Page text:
(to make your own salvaging opportunities). Make sure to leave a high slot available for the salvager module.
A decent cargo bay may also an important consideration. Although salvage parts don't take up a lot of room, if you're also going to loot the wrecks to reprocess
for minerals, cargo space can fill up quickly. Fitting expanded cargohold II's in low slots can be a big help with maximizing cargo space. Beware, if the wreck you are looting is not your own, the player who created the wrecks will be able to attack you. You will be flagged as globally criminal.
Wrecks can often be far flung across an area. Fitting an afterburner and a tractor beam can speed up the travel time and get you salvaging wrecks much faster.
This is especially helpful when in dangerous zones when time is of the essence before hostiles notice you are nearby. If the wrecks are not your own or your corporations, then you will not be able to use a tractor beam on them.
Abandoned or Blue wrecks can also have Small Tractor Beam I use on them to pull them closer. However if the wreck does not belong to your corp or alliance they will be yellow and are immune to Small Tractor Beam I.
Small Tractor Beam I modules can be fitted to high-slots to pull the wrecks into range from up to 20,000m away, so fitting a tractor beam (or several) can bring wrecks close and reduce your salvaging time overall. Although you can use multiple salvagers on a single wreck you can only use one tractor on each wreck.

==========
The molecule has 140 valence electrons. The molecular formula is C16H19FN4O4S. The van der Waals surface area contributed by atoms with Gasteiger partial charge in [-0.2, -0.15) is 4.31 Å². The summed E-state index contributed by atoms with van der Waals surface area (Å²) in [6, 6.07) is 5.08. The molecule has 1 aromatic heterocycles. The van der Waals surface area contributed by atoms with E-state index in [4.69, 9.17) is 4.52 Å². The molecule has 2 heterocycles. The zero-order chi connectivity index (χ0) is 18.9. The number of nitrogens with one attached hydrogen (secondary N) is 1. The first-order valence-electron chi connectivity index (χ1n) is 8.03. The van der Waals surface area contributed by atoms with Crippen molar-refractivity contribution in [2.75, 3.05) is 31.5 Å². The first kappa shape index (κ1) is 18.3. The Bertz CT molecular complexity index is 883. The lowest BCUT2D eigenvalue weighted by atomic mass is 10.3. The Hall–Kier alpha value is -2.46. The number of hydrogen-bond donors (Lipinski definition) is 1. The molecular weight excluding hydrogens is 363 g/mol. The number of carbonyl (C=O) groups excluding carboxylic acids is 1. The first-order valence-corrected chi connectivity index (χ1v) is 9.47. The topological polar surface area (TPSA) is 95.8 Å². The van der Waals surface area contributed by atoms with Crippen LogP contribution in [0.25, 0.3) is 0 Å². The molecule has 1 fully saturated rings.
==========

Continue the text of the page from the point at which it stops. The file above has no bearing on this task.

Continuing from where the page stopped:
A good ship to use for salvaging is a Destroyer class ship. Destroyers have many high slots, meaning you can fit several salvage modules and tractor beams. You can also fit a combination of turrets, salvagers and tractor beams to "create, pull & salvage" wrecks. Others swear by specifically salvage-fitted ships, looking for large cargo space and lots of high slots to mount the tractor beams and salvagers.
People looting and salvaging others' wrecks should look for a ship with a good cargohold, but also high speed and agility to make up for the inability to use Small Tractor Beam Is
Security Considerations & Locations
CONCORD allows the salvaging of other players wrecks. Salvaging does not trigger an aggression countdown or a criminal flag.
You don't need to create the wrecks yourself to salvage them. You can salvage behind other players after, or even while they're fighting. Large wreck fields can be found inside missions and deadspace complexes. Also, player battles in lowsec space can leave behind a lot of player wrecks, which can be salvaged.
Tech II player ships are likely to drop Tech II salvage components. While these salvage components are extremely rare, the rigs they make are considerably more efficient than their Tech I counterparts; therefore, they are worth the extra salvage effort. NPC Officers, NPC Commanders and some rogue drones also drop Tech II salvage materials.
Wrecks can also be found in asteroid belts, at gates, or anywhere where a recent battle between players has occurred. You can use the map to find where player ships have been destroyed recently. Faction warfare areas are also a good place to look.
No one said you have to ask permission, either. It is much more dangerous, but you can lurk outside an engagement, then sneak in and salvage while the battle is going on. The combatants should be far too busy to mess with a “ninja” salvager. In faction war space, being neutral allows you to ninja-salvage with relative safety, as to engage you will trigger a global criminal flag for the aggressor.
For quick cash early in the salvaging career, it's best to fit a ship so you can take on rogue drones. When their wrecks are salvaged, you may get a highly valuable Alloyed Tritanium Bar which can be worth as much as 250,000 ISK per unit.